[Linux-aus] Marketing Linux
Jon 'maddog' Hall
maddog at li.org
Tue Apr 24 02:31:52 UTC 2007
On Tue, 2007-04-24 at 08:04 +1000, linuxaus.1.tracyanne at spamgourmet.com
> > o I agree with others on this list who have stated that guerrilla (e.g.
> > "word of mouth", "viral") marketing is the way to go.
> Word of mouth is a dismal failure. Desktop Linux is still a marginalised OS
> and will continue to be, so long as word of mouth is the means of marketing
> Linux, at very best, in my most optomistic assesment of he numbe of Desktop
> Linux users, Desktop Linux has 5% of the market (this assesment is based on
> the number of people I personally have moved to Desktop Linux, in the last
> 5 years, multiplied by the Industry assesment of 1% and assuming the a large
> proprtion of Linux users have a similar pool of hidden desktop Linux users.
And Apple, with 30 years in the market and huge amounts of paid
advertising, is still only 10% of the desktop market. So your point?
Here is my point:
I just got back tonight from talking to a head honcho of an extremely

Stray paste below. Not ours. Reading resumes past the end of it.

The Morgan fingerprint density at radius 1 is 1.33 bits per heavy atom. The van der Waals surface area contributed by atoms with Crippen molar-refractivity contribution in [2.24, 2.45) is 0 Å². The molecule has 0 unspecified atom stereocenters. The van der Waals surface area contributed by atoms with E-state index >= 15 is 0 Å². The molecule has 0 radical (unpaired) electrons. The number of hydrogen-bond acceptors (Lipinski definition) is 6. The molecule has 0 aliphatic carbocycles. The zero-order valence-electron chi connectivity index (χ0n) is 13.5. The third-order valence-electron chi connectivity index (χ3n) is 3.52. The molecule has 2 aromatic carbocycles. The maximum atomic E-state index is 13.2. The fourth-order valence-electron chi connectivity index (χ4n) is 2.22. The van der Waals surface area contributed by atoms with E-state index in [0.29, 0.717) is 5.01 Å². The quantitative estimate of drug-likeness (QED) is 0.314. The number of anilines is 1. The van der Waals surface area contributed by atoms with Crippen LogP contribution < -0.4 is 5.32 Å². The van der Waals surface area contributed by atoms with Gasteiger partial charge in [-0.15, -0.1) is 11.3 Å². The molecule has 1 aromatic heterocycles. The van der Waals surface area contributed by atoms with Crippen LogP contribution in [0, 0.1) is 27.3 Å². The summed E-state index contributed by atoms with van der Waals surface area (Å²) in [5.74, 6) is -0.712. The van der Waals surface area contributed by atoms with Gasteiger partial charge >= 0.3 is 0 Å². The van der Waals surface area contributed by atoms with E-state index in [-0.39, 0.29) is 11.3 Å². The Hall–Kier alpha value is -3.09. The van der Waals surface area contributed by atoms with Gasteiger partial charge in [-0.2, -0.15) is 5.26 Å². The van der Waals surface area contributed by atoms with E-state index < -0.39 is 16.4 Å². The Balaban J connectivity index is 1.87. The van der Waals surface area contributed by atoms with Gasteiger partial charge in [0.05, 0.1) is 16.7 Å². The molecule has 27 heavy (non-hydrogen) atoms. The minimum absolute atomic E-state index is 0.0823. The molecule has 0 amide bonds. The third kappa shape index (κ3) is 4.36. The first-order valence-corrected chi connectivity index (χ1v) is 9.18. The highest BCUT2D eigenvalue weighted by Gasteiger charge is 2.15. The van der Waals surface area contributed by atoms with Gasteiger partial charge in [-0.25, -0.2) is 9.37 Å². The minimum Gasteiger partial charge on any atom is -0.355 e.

large Linux distribution who said that his company was seeing an upswing
of Linux on the desktop, with proposals (and installations) of 5,000 and
more at a time. This will inspire various hardware manufacturers to
make Linux available pre-installed, which will increase its visibility
to the customer.
I have brought out six hardware/operating system combinations in my
life, and they all follow the same patterns, which Linux has been
following for the past thirteen years (since V1.0 of the kernel).
I think that Linux has been really successful on the desktop, given that
for most people it was only reasonably acceptable with the advent of
Open Office V2.0 and some other desktop tools. And with few (some would
say "no") desktop vendors pre-installing it on their systems. And that
the two main video card manufacturers (ATI and Nvidea) still do not have
FOSS drivers, which creates a pain for the average notebook user. And
the fact that most salespeople like selling hardware that has lots of
high-margin software on top of it, not that "FOSS" stuff that generates
little or no additional (commissioned) sales.
Note that none of the mentioned problems will be solved by "Tux500".
So the fact that Linux is 5% of the desktop market is truly inspiring,
and I think it has to do with the undying efforts of people like the
ones in Linux Australia and their "word of mouth" campaigns.
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